UBS Profit Jumps as New Client Money Pours In

UBS, the world's largest wealth manager, said fourth-quarter net profit from continuing operations rose 19% to 3.145 billion Swiss francs ($2.51 billion) from a year earlier as money flooded into its wealth management business and investment banking boomed.

The result was well ahead of analysts' expectations. The 17 analysts polled by Reuters had on average predicted net profit of 2.727 billion francs.

The Swiss-based group reported a full-year net profit record of 12.257 billion francs and net new money for the full year of a record-breaking 151.7 billion francs.

Net profit was 2.199 billion francs in the third quarter of 2006 and 2.597 billion from continuing operations in the final quarter of 2005, when net gains from the sale of private banks and GAM, a hedge fund sold by UBS, boosted total net profit to 6.487 billion.

UBS said net new money inflows into its wealth management business in the fourth quarter were 21.7 billion francs, in line with analysts' forecasts and up from 19.7 billion francs in the fourth quarter of 2005.

UBS said total operating income in the fourth quarter in investment banking was up 22% at 5.602 billion francs with equities business surging 33%.

Dividend Payout

The Swiss bank proposed a dividend payout of 2.20 francs per share, up from 1.60 francs a year earlier and announced a new three-year share buyback programme worth about 16 billion francs at the current share price level.

The results came after UBS faltered in the third quarter, against expectations, when a bet on U.S. interest rates went wrong, hitting bonds and equities trading revenues.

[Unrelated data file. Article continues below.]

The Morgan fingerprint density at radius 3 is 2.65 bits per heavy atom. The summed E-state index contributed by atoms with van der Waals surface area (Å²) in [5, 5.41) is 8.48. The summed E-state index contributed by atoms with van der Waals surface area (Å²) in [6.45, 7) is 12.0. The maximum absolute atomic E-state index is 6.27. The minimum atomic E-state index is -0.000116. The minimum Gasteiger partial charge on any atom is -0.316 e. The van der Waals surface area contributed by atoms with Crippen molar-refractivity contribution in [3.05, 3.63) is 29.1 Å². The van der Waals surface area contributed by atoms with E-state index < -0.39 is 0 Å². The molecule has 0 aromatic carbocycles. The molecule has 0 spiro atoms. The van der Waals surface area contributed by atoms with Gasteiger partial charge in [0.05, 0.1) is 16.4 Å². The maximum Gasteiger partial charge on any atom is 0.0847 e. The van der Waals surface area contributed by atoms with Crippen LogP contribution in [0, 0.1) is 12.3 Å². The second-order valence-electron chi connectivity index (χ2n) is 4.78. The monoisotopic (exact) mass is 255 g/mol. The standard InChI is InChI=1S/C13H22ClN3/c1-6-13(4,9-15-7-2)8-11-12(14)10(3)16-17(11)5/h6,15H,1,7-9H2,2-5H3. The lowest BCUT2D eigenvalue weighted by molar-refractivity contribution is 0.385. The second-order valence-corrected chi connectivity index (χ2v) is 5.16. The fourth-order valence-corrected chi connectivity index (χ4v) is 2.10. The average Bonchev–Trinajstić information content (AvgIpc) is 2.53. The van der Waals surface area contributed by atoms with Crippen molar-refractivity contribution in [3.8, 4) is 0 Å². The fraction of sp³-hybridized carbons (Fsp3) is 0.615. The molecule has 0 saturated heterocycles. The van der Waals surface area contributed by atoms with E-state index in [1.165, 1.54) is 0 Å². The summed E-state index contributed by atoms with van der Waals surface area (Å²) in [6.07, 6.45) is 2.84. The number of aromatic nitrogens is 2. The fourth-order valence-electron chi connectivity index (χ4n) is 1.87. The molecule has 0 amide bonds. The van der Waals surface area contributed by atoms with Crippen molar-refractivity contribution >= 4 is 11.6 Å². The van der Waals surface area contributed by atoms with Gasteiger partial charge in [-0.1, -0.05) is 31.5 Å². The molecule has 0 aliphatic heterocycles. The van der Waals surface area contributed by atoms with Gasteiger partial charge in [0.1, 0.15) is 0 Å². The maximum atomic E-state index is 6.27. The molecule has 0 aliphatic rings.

UBS 2005 results had been distorted by one-off gains from the sale of some of the Swiss bank's private banking businesses to Julius Baer.

UBS said its cost-income ratio in the fourth quarter was 70.6% in the financial business, slightly improved from 70.9% in the final quarter of 2005.

Investors are focusing on UBS's growing cost base as it expands with a string of acquisitions, which last year included Brazilian wealth manager Banco Pactual, the brokerage business of Piper Jaffray and McDonald Investments in the United States.

Hopes were high that UBS, Europe's second largest bank with a market capitalisation of $134.83 billion, would deliver strong numbers after Deutsche Bank and U.S. investment banks such as Goldman Sachs reported a surge in 2005 profits.

UBS shares, reflecting its strong wealth management franchise, trade at 14.15 times estimated 2007 earnings, compared with Deutsche Bank, on a multiple of 9.84 and Credit Suisse on 13.02.